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Basic Machine Learning

Machine learning is a very broad topic and a highly active research area. In the life sciences, much of what is described as "precision medicine" is an application of machine learning to biomedical data. The general idea is to predict or discover outcomes from measured predictors. Can we discover new types of cancer from gene expression profiles? Can we predict drug response from a series of genotypes? Here we give a very brief introduction to two major machine learning components: clustering and class prediction. There are many good resources to learn more about machine learning, for example the excellent textbook The Elements of Statistical Learning: Data Mining, Inference, and Prediction, by Trevor Hastie, Robert Tibshirani and Jerome Friedman. A free PDF of this book can be found here.


We will demonstrate the concepts and code needed to perform clustering analysis with the tissue gene expression data:


To illustrate the main application of clustering in the life sciences, let's pretend that we don't know these are different tissues and are interested in clustering. The first step is to compute the distance between each sample:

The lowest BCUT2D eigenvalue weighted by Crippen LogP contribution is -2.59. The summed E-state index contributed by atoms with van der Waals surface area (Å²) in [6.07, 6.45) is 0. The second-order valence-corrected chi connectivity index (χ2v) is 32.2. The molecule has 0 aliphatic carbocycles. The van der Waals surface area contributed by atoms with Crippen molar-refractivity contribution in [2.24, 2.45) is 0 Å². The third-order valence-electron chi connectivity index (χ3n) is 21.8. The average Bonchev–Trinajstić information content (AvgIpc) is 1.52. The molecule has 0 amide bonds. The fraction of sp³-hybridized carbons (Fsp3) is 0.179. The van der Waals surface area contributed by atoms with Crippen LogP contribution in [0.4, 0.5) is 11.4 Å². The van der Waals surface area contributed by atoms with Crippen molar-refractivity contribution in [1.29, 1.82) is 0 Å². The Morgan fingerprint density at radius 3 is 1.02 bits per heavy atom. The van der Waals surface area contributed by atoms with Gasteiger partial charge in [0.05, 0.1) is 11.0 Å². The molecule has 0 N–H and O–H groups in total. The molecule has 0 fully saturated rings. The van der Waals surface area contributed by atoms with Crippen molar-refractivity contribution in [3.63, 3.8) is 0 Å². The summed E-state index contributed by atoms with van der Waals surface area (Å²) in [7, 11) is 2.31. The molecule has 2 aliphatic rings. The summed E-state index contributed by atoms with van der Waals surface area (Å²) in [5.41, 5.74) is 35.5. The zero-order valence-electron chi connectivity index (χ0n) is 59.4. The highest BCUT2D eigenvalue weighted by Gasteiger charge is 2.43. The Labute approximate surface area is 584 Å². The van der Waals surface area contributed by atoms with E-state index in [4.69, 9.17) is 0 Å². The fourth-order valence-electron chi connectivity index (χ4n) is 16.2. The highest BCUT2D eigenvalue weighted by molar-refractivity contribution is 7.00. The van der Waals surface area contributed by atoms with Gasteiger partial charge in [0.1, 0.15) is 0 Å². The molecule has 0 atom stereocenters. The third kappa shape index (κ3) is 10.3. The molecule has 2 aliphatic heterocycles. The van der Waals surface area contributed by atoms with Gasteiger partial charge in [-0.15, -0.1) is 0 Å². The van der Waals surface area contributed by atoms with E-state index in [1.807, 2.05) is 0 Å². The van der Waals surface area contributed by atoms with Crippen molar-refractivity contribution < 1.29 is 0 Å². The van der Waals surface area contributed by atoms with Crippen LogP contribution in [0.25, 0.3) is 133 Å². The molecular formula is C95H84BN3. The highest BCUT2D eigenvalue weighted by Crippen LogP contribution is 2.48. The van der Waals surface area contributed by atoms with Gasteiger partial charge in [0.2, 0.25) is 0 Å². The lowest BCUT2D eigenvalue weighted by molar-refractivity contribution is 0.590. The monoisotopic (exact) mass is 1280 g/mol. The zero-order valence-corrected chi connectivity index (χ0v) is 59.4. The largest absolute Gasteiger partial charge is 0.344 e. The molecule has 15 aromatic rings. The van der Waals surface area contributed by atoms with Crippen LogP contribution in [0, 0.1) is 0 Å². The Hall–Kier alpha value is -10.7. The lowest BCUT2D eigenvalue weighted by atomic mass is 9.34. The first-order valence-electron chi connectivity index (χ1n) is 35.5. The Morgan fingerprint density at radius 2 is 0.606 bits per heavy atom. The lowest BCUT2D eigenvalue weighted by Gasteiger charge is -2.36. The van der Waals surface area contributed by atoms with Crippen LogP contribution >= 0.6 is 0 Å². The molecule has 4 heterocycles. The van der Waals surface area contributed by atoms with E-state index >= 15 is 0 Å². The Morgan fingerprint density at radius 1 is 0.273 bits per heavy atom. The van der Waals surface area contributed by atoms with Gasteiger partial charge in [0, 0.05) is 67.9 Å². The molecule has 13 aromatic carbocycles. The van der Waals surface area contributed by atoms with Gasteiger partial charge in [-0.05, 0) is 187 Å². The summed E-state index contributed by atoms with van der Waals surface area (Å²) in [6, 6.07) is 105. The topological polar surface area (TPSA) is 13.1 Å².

d <- dist( t(e) )

Hierarchical clustering

With the distance between each pair of samples computed, we need clustering algorithms to join them into groups. Hierarchical clustering is one of the many clustering algorithms available to do this. Each sample is assigned to its own group and then the algorithm continues iteratively, joining the two most similar clusters at each step, and continuing until there is just one group. While we have defined distances between samples, we have not yet defined distances between groups. There are various ways this can be done and they all rely on the individual pairwise distances. The helpfile for hclust includes detailed information.

We can perform hierarchical clustering based on the distances defined above using the hclust function. This function returns an hclust object that describes the groupings that were created using the algorithm described above. The plot method represents these relationships with a tree or dendrogram:

hc <- hclust(d)

Does this technique "discover" the clusters defined by the different tissues? In this plot, it is not easy to see the different tissues so we add colors by using the myplclust function from the rafalib package.

myplclust(hc, labels=tissue, lab.col=as.fumeric(tissue), cex=0.5)

Visually, it does seem as if the clustering technique has discovered the tissues. However, hierarchical clustering does not define specific clusters, but rather defines the dendrogram above. From the dendrogram we can decipher the distance between any two groups by looking at the height at which the two groups split into two. To define clusters, we need to "cut the tree" at some distance and group all samples that are within that distance into groups below. To visualize this, we draw a horizontal line at the height we wish to cut and this defines that line. We use 120 as an example: